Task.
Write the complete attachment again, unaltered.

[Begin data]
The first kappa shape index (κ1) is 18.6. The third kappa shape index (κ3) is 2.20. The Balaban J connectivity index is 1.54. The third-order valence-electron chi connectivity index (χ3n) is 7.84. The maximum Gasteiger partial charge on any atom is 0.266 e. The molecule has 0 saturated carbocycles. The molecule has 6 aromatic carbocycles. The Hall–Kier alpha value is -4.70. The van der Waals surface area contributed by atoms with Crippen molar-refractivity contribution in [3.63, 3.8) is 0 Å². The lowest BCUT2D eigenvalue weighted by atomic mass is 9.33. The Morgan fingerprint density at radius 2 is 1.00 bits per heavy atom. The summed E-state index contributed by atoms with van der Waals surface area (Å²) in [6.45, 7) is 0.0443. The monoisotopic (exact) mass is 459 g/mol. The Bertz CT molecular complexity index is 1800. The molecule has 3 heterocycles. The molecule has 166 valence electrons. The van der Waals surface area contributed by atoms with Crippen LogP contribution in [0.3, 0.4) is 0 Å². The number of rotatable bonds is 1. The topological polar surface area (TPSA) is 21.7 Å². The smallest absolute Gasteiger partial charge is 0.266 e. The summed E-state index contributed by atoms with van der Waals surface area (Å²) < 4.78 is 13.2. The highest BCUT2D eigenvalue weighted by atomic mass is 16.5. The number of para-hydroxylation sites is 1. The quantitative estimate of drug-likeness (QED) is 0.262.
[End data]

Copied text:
The first kappa shape index (κ1) is 18.6. The third kappa shape index (κ3) is 2.20. The Balaban J connectivity index is 1.54. The third-order valence-electron chi connectivity index (χ3n) is 7.84. The maximum Gasteiger partial charge on any atom is 0.266 e. The molecule has 0 saturated carbocycles. The molecule has 6 aromatic carbocycles. The Hall–Kier alpha value is -4.70. The van der Waals surface area contributed by atoms with Crippen molar-refractivity contribution in [3.63, 3.8) is 0 Å². The lowest BCUT2D eigenvalue weighted by atomic mass is 9.33. The Morgan fingerprint density at radius 2 is 1.00 bits per heavy atom. The summed E-state index contributed by atoms with van der Waals surface area (Å²) in [6.45, 7) is 0.0443. The monoisotopic (exact) mass is 459 g/mol. The Bertz CT molecular complexity index is 1800. The molecule has 3 heterocycles. The molecule has 166 valence electrons. The van der Waals surface area contributed by atoms with Crippen LogP contribution in [0.3, 0.4) is 0 Å². The number of rotatable bonds is 1. The topological polar surface area (TPSA) is 21.7 Å². The smallest absolute Gasteiger partial charge is 0.266 e. The summed E-state index contributed by atoms with van der Waals surface area (Å²) < 4.78 is 13.2. The highest BCUT2D eigenvalue weighted by atomic mass is 16.5. The number of para-hydroxylation sites is 1. The quantitative estimate of drug-likeness (QED) is 0.262.